WASHINGTON — Two of the top Democratic supporters of a controversial Iran sanctions bill publicly backed off the legislation on Tuesday.
Sen. Robert Menendez, who is the co-author along with Republican Sen. Mark Kirk of a bill that would impose new sanctions on Iran immediately if current nuclear negotiations fail, said during a Senate Banking Committee hearing that he does not want the bill to come to the Senate floor for a vote until after a March 24 deadline in the negotiations.
Menendez confirmed that he along with other Senate Democrats who have supported the bill sent a letter to the administration Tuesday morning saying that they will not push for a vote on it before March 24.
"This morning, however, many of my Democratic colleagues and I sent a letter to the president telling him that we will not support passage of the Kirk-Menendez bill on the Senate floor until after March 24, and only if there is no political framework agreement," he said Tuesday, "because, as the letter states, we remain hopeful that diplomacy will succeed in reversing Iran's ability to develop a nuclear weapon capability in accordance with the timeline that the P5 +1 and Iran negotiating teams have set for themselves, which is March 24, 2015, for political framework agreement."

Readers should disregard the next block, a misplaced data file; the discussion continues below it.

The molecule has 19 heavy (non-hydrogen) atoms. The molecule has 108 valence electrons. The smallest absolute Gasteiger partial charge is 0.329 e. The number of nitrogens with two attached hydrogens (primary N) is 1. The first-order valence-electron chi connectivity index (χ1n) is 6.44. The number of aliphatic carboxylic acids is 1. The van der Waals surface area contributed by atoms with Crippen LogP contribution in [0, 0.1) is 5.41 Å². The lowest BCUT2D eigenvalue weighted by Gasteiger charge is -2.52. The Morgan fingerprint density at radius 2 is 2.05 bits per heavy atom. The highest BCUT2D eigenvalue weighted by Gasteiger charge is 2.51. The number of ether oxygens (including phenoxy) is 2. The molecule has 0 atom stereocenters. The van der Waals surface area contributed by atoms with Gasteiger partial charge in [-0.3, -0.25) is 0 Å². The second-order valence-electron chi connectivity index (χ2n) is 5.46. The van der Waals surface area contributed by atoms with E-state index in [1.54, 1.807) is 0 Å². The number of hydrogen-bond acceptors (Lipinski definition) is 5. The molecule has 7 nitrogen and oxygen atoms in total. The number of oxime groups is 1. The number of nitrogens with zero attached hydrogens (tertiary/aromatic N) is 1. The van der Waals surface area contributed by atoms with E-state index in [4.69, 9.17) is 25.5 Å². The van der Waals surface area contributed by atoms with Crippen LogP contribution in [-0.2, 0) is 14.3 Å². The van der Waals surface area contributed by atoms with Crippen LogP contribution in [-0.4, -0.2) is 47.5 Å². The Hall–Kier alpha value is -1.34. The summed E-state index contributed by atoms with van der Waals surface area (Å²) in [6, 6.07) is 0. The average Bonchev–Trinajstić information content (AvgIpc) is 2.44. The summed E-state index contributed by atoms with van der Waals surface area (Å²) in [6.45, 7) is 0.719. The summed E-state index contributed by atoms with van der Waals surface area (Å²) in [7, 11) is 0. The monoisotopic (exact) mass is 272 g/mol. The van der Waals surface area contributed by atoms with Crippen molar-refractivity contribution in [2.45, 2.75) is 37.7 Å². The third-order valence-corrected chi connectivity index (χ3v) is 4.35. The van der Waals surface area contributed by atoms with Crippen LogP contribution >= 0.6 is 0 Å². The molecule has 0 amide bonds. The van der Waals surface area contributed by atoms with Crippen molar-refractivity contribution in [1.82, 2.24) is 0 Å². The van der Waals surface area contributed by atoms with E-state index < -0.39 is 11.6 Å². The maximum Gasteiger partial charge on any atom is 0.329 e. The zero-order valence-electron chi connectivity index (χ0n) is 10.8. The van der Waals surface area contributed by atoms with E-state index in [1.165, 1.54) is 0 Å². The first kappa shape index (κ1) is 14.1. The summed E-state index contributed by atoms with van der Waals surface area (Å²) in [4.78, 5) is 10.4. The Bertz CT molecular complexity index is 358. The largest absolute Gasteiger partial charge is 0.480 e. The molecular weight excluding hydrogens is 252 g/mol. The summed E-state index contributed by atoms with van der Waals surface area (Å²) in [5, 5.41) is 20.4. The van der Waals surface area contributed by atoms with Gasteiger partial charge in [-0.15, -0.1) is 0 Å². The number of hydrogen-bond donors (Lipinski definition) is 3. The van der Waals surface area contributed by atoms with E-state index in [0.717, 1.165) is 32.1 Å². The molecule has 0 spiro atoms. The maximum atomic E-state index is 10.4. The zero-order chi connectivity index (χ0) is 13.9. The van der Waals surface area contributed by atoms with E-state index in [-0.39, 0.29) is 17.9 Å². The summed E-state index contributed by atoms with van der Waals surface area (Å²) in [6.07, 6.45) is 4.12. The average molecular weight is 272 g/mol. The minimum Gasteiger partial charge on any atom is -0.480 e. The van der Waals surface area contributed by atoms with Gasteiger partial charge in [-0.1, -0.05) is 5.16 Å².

"But we also say in this letter that we remain deeply skeptical that Iran is committed to making the concessions required to demonstrate to the world that its nuclear program is exclusively peaceful by March 24," Menendez said.
Sen. Chuck Schumer, the number three Democrat in the Democratic caucus, also said he does not want a vote on the bill before March, though he said he still supports it. Schumer's office said last week that he intends to co-sponsor the bill.
"The president has said that he needs a little more time," Schumer said. "I, along with a group of my colleagues...are releasing a letter that states we will not vote for the bill on the floor of the Senate till then."
Schumer said he still intends to vote for the bill when it comes up in committee on Thursday.
"Barring significant changes to the bill, I intend to vote for Kirk-Menendez in the committee on Thursday so a bill can be ready to go" if a preliminary agreement is not reached by March 24. The final deadline for a completed deal is June 30.
Even Senate Democrats who co-sponsored the bill last year have been hesitating on it this year. he bill never came to a vote last year because Democratic leadership prevented it at the behest of the White House; this year, however, the new Republican leadership has promised to put it to a vote, which would force Democrats into a direct confrontation with the White House. The Obama administration staunchly opposes it and President Obama has threatened to veto the bill. Without enough Democrats, the Republicans would not be able to cobble together a veto-proof majority.